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On 2010-10-07 7:49 PM, Scott Furry wrote:
 On 07/10/10 05:00 PM, Charles Marcus wrote:
On 2010-10-07 6:05 PM, Scott Furry wrote:
On 07/10/10 03:04 PM, Charles Marcus wrote:

I have seen an ActiveX plugin installed in Firefox (which I promptly 

There was only one *3rd party* effort that I recall from a long long
time ago that made any real progress, but it didn't work for anything
that I ever tried and it was buggy as hell, then development died while
Firefox was at version 1.5...

But I guarantee you that you never, ever saw an ActiveX Firefox plugin
installed via Windows/Microsoft Update, as you said you did.

Your previous text led me to believe you were suggesting that the
person doing the packaging was to edit the source code. This person
doesn't have a need to open up and/or change source code.

Sometimes, yes, they absolutely do, for lots of reasons... what if
upstream makes a bad decision (like when Oracle decided to remove the
colored icons from OOo in version 3.2.1)? What if there's a patch
available that alters the app in a favorable way (in the package
maintainers opinion)? What if an easily fixable bug or security hole is
slow to be fixed by upstream? The package maintainer can take care of it.

I was speaking to an updater for Windows... there never has been

What about Windows Update?

?! Are you being intentionally obtuse? Obviously I meant an incremental
updater for the Windows version of OOo.

From a non-os software side, I do recall seeing a update/notify
program. Can't remember the name and I no longer can find the link.

A notifier is not an incremental updater. There are lots of notifiers.

I do not think that LibO should be in the business of providing 
individual distro packages - let the distro package managers do
that. It will free up lots of developer resources to focus on
programming, not building/providing packages.

The Debian distribution has over 25,000 different packages in their 

According to what I have read, while some debian evangelists like to
throw that number around, because of the way debian often breaks a
single application up into multiple packages, the total number of
*applications* is actually considerably less than that.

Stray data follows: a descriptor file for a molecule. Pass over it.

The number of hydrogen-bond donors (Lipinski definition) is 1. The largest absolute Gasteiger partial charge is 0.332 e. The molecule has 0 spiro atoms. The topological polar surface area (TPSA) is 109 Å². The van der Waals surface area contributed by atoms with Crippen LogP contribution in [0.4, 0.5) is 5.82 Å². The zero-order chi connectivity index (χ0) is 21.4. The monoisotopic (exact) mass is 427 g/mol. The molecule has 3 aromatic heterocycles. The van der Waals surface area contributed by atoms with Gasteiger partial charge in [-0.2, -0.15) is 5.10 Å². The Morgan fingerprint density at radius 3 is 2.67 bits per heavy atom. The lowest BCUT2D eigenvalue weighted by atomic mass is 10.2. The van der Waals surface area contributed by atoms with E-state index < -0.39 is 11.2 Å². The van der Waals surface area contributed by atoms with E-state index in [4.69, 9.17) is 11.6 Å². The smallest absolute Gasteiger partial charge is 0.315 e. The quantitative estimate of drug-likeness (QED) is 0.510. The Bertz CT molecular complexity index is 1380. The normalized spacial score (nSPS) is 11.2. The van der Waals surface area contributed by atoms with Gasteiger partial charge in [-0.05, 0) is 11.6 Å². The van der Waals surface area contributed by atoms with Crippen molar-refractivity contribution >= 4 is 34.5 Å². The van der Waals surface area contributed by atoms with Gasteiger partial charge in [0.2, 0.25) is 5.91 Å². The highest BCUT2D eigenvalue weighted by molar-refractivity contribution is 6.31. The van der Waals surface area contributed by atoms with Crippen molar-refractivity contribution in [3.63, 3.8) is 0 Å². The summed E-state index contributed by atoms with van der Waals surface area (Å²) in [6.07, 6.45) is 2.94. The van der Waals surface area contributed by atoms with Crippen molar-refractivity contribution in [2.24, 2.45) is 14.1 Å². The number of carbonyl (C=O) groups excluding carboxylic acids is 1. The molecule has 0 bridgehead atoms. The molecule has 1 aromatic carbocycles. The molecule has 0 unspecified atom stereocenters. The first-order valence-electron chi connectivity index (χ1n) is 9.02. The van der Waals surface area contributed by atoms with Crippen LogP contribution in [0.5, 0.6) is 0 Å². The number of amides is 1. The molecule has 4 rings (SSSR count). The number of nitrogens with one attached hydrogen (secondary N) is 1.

You think Debian has the time to look after this stuff?

Yep, they do it all the time, as do every other package maintainer for
every other distro out there. That's precisely what being a package
maintainer is all about.

If somebody from the organization and/or community does not do the 
work (or DF pays someone to do it) LibO will either *never make into 
the repositories* -or- *become an extremely low priority* for 

Objection: assumes facts not in evidence (ie, you're wrong).

This is why I suggestion packaging specialists. See my comments
about Debian above.


DF already provides access to the source, as well as instructions on
how to build the source, both available from the DF home page.

<sigh> I know this Scott - but again you are missing the point.
Historically, building OOo has always been very problematic for many
reasons, which I guess is why they got into the habit of providing the
actual packages (rpms/debs) themselves.

That said, I can see the argument for providing spec files (rpm and/or
deb), and absolutely Windows needs installers (dunno enough about the
Mac packaging system/process to comment on it)...

And just to be clear... I'm not saying it is a bad thing or wrong to
provide these packages - a lot of projects do it. What I'm saying is
that with a project of this size and complexity, the more the devs can
offload onto others (like building packages), the more resources are
available to develop the application.

But as always - I may be totally off-base about this, so this will be my
last comment about it. If the LibO devs say this isn't a big deal and
providing these packages is not consuming a lot of their resources, then
discussing it is just a lot of noise about nothing... :)

I suspect that my strict-*nix focus and trying to communicate 
non-windows may also be an issue.

And I admit my coming from a windows background (I do manage a few
gentoo servers, but am definitely *not* what I would call 'fluent' in
the *nix's) does cause me to make bad assumptions about things *nix at

Its not about historical (at least I don't think it is) perspective.
IMHO, its about how the *nix community at large functions, which can
cause someone not versed in it to become exasperated.

Interesting comment, seeing as you seem to be unaware of the fact that
most *nix distros have their own package maintainers that don't rely on
packages being provided to them by upstream, instead building them from
scratch from the upstream source repository. ;)

Somewhere in my bookmarks is a link to "the cathedral and the
bazaar", a book that discusses differences between commercial and
open-source development. Would that be of interest to you?

Thanks, but it's already on my reading list - which is already large
enough to keep me busy until at least star-date 4392.7... :)


Best regards,

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